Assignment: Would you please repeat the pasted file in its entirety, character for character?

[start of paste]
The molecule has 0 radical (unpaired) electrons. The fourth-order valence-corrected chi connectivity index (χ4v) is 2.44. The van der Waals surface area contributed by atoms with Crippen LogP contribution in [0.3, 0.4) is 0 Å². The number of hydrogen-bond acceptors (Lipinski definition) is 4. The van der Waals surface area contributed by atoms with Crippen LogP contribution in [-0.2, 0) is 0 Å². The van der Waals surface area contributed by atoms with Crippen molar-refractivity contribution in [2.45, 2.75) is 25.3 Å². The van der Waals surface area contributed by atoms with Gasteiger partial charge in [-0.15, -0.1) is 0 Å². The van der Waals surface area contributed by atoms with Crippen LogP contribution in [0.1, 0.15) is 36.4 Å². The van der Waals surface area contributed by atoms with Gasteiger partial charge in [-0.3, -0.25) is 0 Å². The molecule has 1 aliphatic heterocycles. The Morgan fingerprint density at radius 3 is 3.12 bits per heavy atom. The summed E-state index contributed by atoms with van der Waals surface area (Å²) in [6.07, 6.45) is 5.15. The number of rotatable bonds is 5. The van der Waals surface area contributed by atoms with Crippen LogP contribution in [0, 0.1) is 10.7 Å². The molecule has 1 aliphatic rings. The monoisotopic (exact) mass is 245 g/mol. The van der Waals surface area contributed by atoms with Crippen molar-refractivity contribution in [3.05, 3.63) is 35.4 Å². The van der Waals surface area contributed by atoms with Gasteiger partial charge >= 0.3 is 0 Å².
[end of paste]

The molecule has 0 radical (unpaired) electrons. The fourth-order valence-corrected chi connectivity index (χ4v) is 2.44. The van der Waals surface area contributed by atoms with Crippen LogP contribution in [0.3, 0.4) is 0 Å². The number of hydrogen-bond acceptors (Lipinski definition) is 4. The van der Waals surface area contributed by atoms with Crippen LogP contribution in [-0.2, 0) is 0 Å². The van der Waals surface area contributed by atoms with Crippen molar-refractivity contribution in [2.45, 2.75) is 25.3 Å². The van der Waals surface area contributed by atoms with Gasteiger partial charge in [-0.15, -0.1) is 0 Å². The van der Waals surface area contributed by atoms with Crippen LogP contribution in [0.1, 0.15) is 36.4 Å². The van der Waals surface area contributed by atoms with Gasteiger partial charge in [-0.3, -0.25) is 0 Å². The molecule has 1 aliphatic heterocycles. The Morgan fingerprint density at radius 3 is 3.12 bits per heavy atom. The summed E-state index contributed by atoms with van der Waals surface area (Å²) in [6.07, 6.45) is 5.15. The number of rotatable bonds is 5. The van der Waals surface area contributed by atoms with Crippen LogP contribution in [0, 0.1) is 10.7 Å². The molecule has 1 aliphatic rings. The monoisotopic (exact) mass is 245 g/mol. The van der Waals surface area contributed by atoms with Crippen molar-refractivity contribution in [3.05, 3.63) is 35.4 Å². The van der Waals surface area contributed by atoms with Gasteiger partial charge >= 0.3 is 0 Å².